In the fourth photo I have used Tuscan read and Dark Umber to fully deepen the shadows between the lips and at the corners. Little spots of black have been added to the darkest most deep set areas. The color of the lips was then blended with Rosey Beige and Pink Rose.

To anchor the lips I have completed the shadows around the mouth moving up the value scale to Dark Umber, blending it all with Beige. See the last photo.

As with the eyes, later I will adjust and deepen all these colors as I complete the rest of the portrait.

The Mouth

Friday, September 19, 2008

Portrait Class Eye Lesson

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My second class has started and the people who attended my class in July have come back to work on portraits of their own using Prismacolor pencils. To teach this class I am working on a portrait of my future son-in-law, Tao, as a demo. The reference photos are all presented below this text.

Yesterday I started his eyes in class. To keep up with the class I spent four hours this afternoon working on Tao's eyes. I realized after starting on it that the eye on the right was not quite the right shape. So I got my mylar sheet out and traced Tao's eyes as you can see in the second photo. The left arrow points to the tracing. The right arrow indicates the edge of the mylar. Laying the mylar over my work I could see the that right lower lid was a little too narrow and too much white of the eye was showing. The mylar overlay is a great tool for helping to correct this sort of thing.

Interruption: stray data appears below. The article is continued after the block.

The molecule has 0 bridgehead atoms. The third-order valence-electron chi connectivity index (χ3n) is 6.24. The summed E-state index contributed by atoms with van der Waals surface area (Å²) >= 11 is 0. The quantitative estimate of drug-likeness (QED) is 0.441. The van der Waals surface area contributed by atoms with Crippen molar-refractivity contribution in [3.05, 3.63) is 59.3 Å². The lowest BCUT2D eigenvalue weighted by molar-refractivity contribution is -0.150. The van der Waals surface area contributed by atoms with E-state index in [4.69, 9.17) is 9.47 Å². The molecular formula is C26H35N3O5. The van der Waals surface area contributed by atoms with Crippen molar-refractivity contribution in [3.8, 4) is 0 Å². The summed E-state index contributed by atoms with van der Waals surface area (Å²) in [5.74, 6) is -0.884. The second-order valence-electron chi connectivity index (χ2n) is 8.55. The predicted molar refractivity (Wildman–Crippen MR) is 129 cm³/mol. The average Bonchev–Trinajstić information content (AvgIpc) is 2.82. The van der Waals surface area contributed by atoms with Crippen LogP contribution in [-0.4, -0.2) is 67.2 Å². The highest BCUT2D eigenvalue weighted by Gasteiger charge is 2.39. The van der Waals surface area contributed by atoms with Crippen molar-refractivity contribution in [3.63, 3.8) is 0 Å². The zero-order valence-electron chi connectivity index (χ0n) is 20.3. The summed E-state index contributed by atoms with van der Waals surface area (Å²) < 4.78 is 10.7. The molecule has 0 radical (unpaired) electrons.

In the third photo you can see I have started to mold the contours around the eye with Peach. I also reshaped the pupil a bit and deepened the Dark Brown and Pumpkin Orange a bit. Then I blended it with light umber and added black to the edge of the iris. I also drew some delicate lines of black into the iris.

In the fourth photo you can see where I lightened the highlight on the lid with sticky stuff and blended the entire area with Jasmine. I have also added in the eyelashes. I have deepened the shaded areas with Burnt Ochre. It's important to get the areas I am going to make dark brown bright first so when the brown goes on it does not look dirty on the skin. I have added Pink and Terra Cotta to the area that will be the darkest. I have also begun to contour the area below the eye with Blush Pink.

In the fifth photo you can see that I have blended the dark areas with Light Umber. You have to be very careful with Light Umber. If you get enough bright colors under it first it is easier to control as you use it to lightly blend and darken that shadow area. As I worked around the eye I added color in the area where the brow would go. The skin can be seen through areas of the brow. Before I laid in the brow I blended the area with Yellow Ochre and Goldenrod.